This section of the AIR website provides links to services offered to IR professionals that do not require AIR membership. These include IPEDS Training; the AIR Jobs Board; our electronic newsletter, e-AIR; and Measuring Quality in Higher Education: An Inventory of Instruments, Tools and Resources.
 
We also offer Links to External Resources, a collection of more than 2,200 external websites chosen to provide specific, useful information for just about anything relevant to working in IR and related fields.
 
AIR is the world's premier resource for all things IR, serving both our members and the greater IR profession. If you have a suggestion about something we could add to this list of resources, email us at air@airweb.org."
Society for College and University Planning (SCUP)'s insight:

It's time to share this excellent set of resources again.

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Planning for Disruption | 'Modularity is overtaking interdependent architectures.'

Planning for Disruption | 'Modularity is overtaking interdependent architectures.' | SCUP Links | Scoop.it
Harvard Business School Professor Clay Christensen spoke about disruption in higher ed as a keynote speaker at the Harvard IT Summit.
Society for College and University Planning (SCUP)'s insight:

"'Modularity is overtaking interdependent architectures.'


Christensen made a connection between higher ed today and the reign of mainframe computing. 'At the time of the mainframes, the proprietary architecture mattered most and the components were secondary. Everybody knew IBM and Digital, but not the maker of their components. The PC’s arrival flipped all that, and the component makers like Intel then became more important.'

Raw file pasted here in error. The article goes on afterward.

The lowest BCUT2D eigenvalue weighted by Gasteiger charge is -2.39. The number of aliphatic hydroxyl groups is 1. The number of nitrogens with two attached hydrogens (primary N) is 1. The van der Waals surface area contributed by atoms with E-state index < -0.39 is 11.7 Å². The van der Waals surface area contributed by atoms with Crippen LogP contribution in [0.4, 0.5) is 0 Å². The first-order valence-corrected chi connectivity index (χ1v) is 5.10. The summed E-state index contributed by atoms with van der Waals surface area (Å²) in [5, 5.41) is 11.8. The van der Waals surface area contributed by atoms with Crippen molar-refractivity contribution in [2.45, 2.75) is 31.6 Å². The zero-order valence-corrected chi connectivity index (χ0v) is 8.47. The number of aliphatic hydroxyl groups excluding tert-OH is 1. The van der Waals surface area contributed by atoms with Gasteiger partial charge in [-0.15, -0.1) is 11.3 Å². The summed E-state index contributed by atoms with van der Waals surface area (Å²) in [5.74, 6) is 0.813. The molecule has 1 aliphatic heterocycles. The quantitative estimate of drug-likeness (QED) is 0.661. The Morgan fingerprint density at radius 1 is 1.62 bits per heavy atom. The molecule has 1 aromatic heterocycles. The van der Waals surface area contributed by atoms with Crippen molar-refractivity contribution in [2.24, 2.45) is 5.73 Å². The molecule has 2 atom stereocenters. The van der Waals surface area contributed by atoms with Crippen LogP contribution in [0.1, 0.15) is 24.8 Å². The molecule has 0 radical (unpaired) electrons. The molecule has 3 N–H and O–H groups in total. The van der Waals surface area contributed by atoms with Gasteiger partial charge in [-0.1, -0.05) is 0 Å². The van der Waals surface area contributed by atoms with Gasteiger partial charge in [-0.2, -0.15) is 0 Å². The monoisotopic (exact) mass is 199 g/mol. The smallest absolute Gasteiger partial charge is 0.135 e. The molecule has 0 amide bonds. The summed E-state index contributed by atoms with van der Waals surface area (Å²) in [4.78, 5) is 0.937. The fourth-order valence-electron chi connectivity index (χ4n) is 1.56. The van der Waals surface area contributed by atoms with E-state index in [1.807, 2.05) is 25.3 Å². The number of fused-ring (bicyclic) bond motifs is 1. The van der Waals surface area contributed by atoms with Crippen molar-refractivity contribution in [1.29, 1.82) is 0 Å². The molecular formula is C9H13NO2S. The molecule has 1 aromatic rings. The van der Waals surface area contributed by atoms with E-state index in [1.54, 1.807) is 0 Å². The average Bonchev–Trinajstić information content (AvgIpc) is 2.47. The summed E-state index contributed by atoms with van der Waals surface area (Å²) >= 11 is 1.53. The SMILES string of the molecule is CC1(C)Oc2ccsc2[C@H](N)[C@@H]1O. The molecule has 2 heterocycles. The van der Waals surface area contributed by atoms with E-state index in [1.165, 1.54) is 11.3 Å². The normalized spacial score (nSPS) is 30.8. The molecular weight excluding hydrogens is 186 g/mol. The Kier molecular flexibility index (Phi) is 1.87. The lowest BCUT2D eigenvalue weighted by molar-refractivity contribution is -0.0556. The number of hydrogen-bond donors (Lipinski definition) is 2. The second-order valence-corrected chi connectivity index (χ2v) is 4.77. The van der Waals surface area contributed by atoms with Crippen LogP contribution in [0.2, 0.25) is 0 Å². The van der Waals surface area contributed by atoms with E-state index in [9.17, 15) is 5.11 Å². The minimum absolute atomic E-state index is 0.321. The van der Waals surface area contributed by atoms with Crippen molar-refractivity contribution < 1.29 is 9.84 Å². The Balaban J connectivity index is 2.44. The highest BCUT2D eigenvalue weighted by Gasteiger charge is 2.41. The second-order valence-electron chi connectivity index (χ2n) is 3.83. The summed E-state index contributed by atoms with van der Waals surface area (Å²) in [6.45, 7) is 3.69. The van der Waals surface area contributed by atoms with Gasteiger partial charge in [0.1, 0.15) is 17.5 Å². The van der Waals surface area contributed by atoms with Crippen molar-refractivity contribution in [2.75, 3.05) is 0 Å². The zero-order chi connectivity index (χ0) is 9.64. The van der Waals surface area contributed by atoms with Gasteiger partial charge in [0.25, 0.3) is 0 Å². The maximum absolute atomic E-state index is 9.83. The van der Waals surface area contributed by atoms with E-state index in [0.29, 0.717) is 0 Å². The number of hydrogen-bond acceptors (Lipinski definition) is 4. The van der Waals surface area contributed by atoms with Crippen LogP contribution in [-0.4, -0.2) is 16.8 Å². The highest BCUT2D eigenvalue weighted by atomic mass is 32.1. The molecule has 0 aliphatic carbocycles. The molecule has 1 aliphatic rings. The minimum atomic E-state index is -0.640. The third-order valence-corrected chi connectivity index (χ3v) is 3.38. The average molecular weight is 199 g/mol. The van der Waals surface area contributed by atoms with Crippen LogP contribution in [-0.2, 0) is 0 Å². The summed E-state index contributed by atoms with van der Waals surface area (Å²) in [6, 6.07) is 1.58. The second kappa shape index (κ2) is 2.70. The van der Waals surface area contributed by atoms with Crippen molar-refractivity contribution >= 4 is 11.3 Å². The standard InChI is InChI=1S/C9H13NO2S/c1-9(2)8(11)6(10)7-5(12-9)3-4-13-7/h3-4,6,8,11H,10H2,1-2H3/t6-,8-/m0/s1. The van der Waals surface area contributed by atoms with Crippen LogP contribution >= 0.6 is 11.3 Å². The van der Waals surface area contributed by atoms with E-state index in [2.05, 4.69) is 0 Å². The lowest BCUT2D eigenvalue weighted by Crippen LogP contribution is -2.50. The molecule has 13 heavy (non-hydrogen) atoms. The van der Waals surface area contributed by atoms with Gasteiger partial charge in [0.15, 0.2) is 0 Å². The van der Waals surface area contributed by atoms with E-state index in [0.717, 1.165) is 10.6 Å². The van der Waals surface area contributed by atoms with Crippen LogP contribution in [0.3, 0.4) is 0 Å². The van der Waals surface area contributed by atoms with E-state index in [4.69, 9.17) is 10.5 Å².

He continued, 'Harvard will still have its unique architecture, but the courses are becoming modular, like PC components. The brand [recognition] could move away from the universities to the courses.'


With more ways to access learning, a difficult question looms: 'Is this [transformation] a threat or an opportunity for Harvard?' There was a long silence after Christensen posed the question.


Finally, [Harvard President] Margulies, sitting in the front row, answered.


'It’s both,' she said."

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The Future of Professional Development: Online, Free, and Just-in-Time | Selingo

The Future of Professional Development: Online, Free, and Just-in-Time | Selingo | SCUP Links | Scoop.it

As we celebrate Labor Day this week, it's a time when many of us take stock of our work, our careers, and what changes we might want to make in the coming year.


Indeed, at some point in our lifetime we all have confronted—or will confront—a career change, a new job, or will simply realize our skills are outdated. In previous generations, knowledge developed so slowly that we could last in a job or career for a lifetime with one set of schooling.